I Can't Do One-Quarter of the Things My Father Can
Or: It's not a competition, but you're losing

A highly speculative and unscientifically conducted survey indicates that most American males between the ages of 18 and 25 seem to be incapable of performing many of the chores and duties commonly fulfilled by their fathers.

The activities in questions would not initially appear to be directly related to having a child, though the presence of one may thereafter necessitate their constant use and development.

As young men in this age group approach their thirties, it is increasingly less likely that their fathers will be in a position to pass on their knowledge, leaving the next generation of fathers hopelessly at the mercy of more qualified personnel.

Taking Care of Things

Fathers born in the 1940s or 50s--and please bear in mind that this will not apply to all of them--seem to demonstrate with much greater frequency the ability to 'Take Care of Things'.

Being in possession of this blanket set of skills crucial for the operational fluency of daily life, they become indispensable to the family unit, developing auras of respect and--notably--competence.

They include, but are not limited to:

With general practical knowledge of:

And the ability to speak in a commanding tone of voice to:

In Comparison

Many of the fathers of current 18-25 year olds became so during that stage of their own lives; several years younger than is typically seen today. But an examination of the skill set of current members of that demographic reveals a startling discrepancy; we can't do one-quarter of the things our fathers can.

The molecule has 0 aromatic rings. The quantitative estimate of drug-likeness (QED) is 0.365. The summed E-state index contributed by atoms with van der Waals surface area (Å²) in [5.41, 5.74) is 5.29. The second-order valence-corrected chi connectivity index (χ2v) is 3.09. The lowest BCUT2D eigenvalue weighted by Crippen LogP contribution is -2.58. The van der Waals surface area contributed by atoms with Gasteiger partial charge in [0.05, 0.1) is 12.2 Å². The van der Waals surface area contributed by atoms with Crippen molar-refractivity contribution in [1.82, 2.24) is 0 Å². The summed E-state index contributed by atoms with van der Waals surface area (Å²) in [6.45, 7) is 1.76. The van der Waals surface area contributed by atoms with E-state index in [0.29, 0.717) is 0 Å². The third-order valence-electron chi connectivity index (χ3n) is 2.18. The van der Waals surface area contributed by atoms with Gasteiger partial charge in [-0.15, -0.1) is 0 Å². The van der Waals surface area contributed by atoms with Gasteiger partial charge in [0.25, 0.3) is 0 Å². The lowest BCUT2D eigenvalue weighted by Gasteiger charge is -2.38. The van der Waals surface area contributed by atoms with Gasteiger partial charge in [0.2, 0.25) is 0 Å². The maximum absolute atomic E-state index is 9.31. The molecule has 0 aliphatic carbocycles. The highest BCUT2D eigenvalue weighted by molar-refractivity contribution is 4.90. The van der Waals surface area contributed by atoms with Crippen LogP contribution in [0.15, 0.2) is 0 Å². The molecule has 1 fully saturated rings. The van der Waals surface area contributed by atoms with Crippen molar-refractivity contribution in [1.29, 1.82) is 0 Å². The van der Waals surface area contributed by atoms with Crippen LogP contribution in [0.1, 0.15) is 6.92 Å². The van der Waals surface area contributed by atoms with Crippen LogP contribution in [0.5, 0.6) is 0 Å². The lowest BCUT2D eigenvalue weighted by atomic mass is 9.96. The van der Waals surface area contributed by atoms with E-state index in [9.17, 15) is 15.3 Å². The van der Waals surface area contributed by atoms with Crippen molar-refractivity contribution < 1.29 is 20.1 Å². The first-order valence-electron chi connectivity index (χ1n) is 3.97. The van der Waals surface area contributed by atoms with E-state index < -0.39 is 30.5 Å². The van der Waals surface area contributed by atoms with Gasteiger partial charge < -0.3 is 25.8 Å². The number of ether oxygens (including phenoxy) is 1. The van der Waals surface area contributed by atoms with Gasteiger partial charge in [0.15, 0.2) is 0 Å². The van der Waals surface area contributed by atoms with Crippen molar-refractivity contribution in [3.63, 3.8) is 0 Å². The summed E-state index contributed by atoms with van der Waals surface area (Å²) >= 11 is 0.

We are generally capable of:

With general practical knowledge of:

And the ability to speak in a commanding tone of voice to:

  • Other children

Skills within the group vary, of course, and some in this age group can take care of many more things than others. Nonetheless, preliminary studies suggest that at the same age, we are much less able to Take Care of Things than our fathers.

How Did This Happen?

Obviously, it is theorized that the environment in which current 18-25 years olds grew up was vastly different than that of their parents. The 1960s, according to most media sources, was a very turbulent decade that changed the course of parenting and the common perception of appropriate responsibilty. Young men who worked in their teens, saw their own fathers go to war and faced the horrors of Vietnam naturally developed the ability to Take Care of Things at an earlier age.

That's as may be. However, it still does not really explain why so many young men cannot operate a drill press, band saw, or angle grinder, and are absolutely stuck when the air conditioner breaks down or toilet backs up. The phone company and car mechanics can charge willy-nilly with little or no resistance, and the house can crumble around our ankles while we wait for the landlord or contractor to do something about it.

Many an older father would not and did not stand for such things, whereas many people now at the same age stand for pratically everything. It is by no means common knowledge what it costs to install a dishwasher. Yet somehow, Fathers seem to have an almost innate sense of when they're getting ripped off. How do they know? When did they learn?

More grant money will be required to further research the phenomenon.

What Becomes of Us?